I had a live demo of TranQool in front of five hundred people for an event called Tech TO in February. Afterwards, an audience member told me that they had a session on TranQool the next morning. The most rewarding thing was following up with them. That person emailed me a full page of descriptions, raving about their experience.
The most challenging aspect is that we don’t get sick days because theres no one to fill our shoes. There are five of us, but we have very different portfolios. If someones not feeling well that day, they still have to work from home, because they are irreplaceable.
What sorts of lessons have you learned in entrepreneurship? Are there any resources that youve used to help you (i.e. blogs, incubators, etc.)?
Lesson number one is not to be afraid to ask for help. Despite our engineering backgrounds, we started a company on improving mental health. At the time, we had no idea how challenging the mental health system is, nor did we know about its number of regulations.
Luckily, there are a ton of resources: blogs, research innovation centers, and incubators. There’s an incredible amount of online content, about everything entrepreneurship. Anything you want to learn, it’s online.
Incubators on campus are really important resources. We’re actually from OCAD’s incubator. Incubators can help you access government funding, develop a business plan, and have other resources.
The second lesson I’ve learned is to live in the moment. It’s easy to be overwhelmed by your worries, so I’ve found it useful to react to situations as they occur. For example, you can get stuck on perfecting a product, because you get so focused on your vision. But this focus can be detrimental, because you can lose track of the bigger picture. Is it worth investing that time into developing the product?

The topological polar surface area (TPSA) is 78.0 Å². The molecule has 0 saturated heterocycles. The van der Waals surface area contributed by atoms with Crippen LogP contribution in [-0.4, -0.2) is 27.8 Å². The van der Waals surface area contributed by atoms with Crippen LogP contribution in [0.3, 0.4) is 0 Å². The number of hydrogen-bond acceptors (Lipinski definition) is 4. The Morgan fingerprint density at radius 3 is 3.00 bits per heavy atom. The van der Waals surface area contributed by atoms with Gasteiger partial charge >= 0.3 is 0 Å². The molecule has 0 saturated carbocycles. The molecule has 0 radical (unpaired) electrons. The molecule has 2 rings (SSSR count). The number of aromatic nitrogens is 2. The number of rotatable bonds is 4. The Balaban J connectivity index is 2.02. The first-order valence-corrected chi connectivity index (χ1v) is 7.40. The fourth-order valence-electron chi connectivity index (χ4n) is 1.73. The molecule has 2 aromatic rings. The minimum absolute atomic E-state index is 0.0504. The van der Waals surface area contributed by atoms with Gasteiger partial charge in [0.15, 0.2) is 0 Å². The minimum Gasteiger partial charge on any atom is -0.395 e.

Do you have any advice for aspiring entrepreneurs?
Firstly, you wont know until you try. Just jump into it. However, if you are the type of person who would be unhappy with downgrading your lifestyle for a while (ie. spending less money on shopping, rent, car, food), this may not be the best advice.
Secondly, plan ahead financially. Since most businesses fail, you have to have a contingency plan. Make sure you have enough money saved. Alternatively, find a part-time job. Make sure that you have a sustainable financial plan, so that you can continue to work on your start-up.
Thirdly, find cofounders. My cofounders are amazing; we’re an incredible team; we provide so much support to each other.
Fourthly, make sure that whatever you’re starting, its something youre happy waking up to everyday. Avoid doing things because they’re popular and it’s what everyone else is doing.
Lastly, failures are inevitable. To deal with it, I try to live by a quote from Bob Marley: “You don’t know how strong you are until being strong is your only option.” When you do fail, remember that you gave yourself the chance to try. Now, when you move beyond this failure, you have a new opportunity to prove that you are strong enough.
TranQool is currently recruiting for Ambassadors to act as champions of mental health. Learn more here.